Crime, Punishment and Sports
STEVE INSKEEP, host:
Tomorrow, baseball star Rafael Palmeiro wraps up his suspension for steroids, 10 days. Athletes in other sports also charged with doping, such as cyclist Tyler Hamilton and tennis player Guillermo Canas, are facing suspensions in increments of years, not days and that disparity mystifies our commentator Frank Deford.
Something is terribly out of whack here. Tyler Hamilton, an American cyclist, tested positive for blood doping last year. Even as he appeals, he is in the process of serving a two-year suspension. Rafael Palmeiro tested positive for steroids and is enduring a suspension of 10 days. The disparity in the penalties is simply ludicrous. Either the Olympic judgment, as meted out by the World Anti-Doping Agency, is too severe, or baseball law is a joke.
To be sure, Palmeiro has been disgraced, and in light of his sworn testimony before Congress, he's been exposed as a liar as well as a cheat. He's lost his chance to be voted into the Hall of Fame. But justice is not supposed to be about peripheral castigation. Do the crime, do the time. Ten days for an offense of this nature is asinine. Pete Rose was banished from the game for transgressions that were nowhere near as damaging to baseball.
The fact is that the players' union has its integrity on the line. If it does not go along with Commissioner Bud Selig and dramatically stiffen doping penalties, then it reveals itself not to be a support force for its honest members but an enabling agency for its culprits.
As a point of passing interest, too, it's worth noting that Hamilton, the cyclist, actually has a good case for acquittal. Blood doping means transfusing blood or blood products into your body; more red cells, more endurance. And Hamilton came up positive in a new test for blood doping after winning a gold medal at the Olympics last year. Then only a few weeks later, Hamilton tested positive again at a race in Spain.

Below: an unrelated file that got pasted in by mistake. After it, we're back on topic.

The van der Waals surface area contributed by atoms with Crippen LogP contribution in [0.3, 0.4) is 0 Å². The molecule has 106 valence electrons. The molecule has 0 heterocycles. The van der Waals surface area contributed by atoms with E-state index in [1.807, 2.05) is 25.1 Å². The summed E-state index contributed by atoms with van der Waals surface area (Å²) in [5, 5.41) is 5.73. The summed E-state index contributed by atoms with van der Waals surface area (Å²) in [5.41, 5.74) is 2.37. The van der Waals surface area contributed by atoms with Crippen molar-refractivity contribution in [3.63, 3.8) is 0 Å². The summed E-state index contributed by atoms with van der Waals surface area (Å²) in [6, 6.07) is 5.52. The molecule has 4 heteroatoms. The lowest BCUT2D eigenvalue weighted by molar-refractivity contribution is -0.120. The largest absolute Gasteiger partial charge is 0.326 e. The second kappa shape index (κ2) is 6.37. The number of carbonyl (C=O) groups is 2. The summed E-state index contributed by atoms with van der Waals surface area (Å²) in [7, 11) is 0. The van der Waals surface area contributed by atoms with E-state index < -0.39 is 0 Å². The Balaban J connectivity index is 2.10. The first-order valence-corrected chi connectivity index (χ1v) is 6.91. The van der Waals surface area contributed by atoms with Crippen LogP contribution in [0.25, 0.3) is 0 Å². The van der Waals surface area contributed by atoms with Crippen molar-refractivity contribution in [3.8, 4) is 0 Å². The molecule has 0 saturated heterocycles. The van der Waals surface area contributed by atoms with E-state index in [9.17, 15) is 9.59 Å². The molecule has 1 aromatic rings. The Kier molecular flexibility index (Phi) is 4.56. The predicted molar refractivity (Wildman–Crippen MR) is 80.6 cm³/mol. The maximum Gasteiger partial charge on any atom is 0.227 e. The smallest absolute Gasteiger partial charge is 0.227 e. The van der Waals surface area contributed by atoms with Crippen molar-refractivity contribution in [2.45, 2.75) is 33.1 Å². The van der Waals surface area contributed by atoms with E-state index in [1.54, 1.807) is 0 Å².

But here's the rub: While the tests clearly showed that Hamilton had two different blood populations in his system, it can't prove how the second blood got there. But if not by transfusion, then how? Well, some esteemed doctors claim that as much as 50 percent, maybe even all of us, are chimeric. That means that we have traces of other blood in our system that have been there since the womb. This second blood either comes from the mother, or from what is known as a vanishing twin, that is, a second embryo that was conceived but failed much to develop.
Unfortunately for Palmeiro, he can't claim that it was his evil vanishing twin who took the steroids. He's just very luck that his sentence is only 1.4 percent of what Hamilton or any other Olympic athlete must serve for the same first offense.
Too much of our discussion about baseball's druggies is devoted to the past. Can we excise the records of those who are so transparently guilty of steroid use? Can we bestow asterisks? No, we can't. We can't rewrite history. Get over it. Instead, what we can do is deal with the present and the future, and the prime thing on that agenda is to force the baseball union to own up to its responsibilities and properly punish the bad guys.
INSKEEP: Those are the comments of Frank Deford, the angry young man at Sports Illustrated. He joins us each Wednesday from member station WSHU in Fairfield, Connecticut.
This is MORNING EDITION from NPR News.
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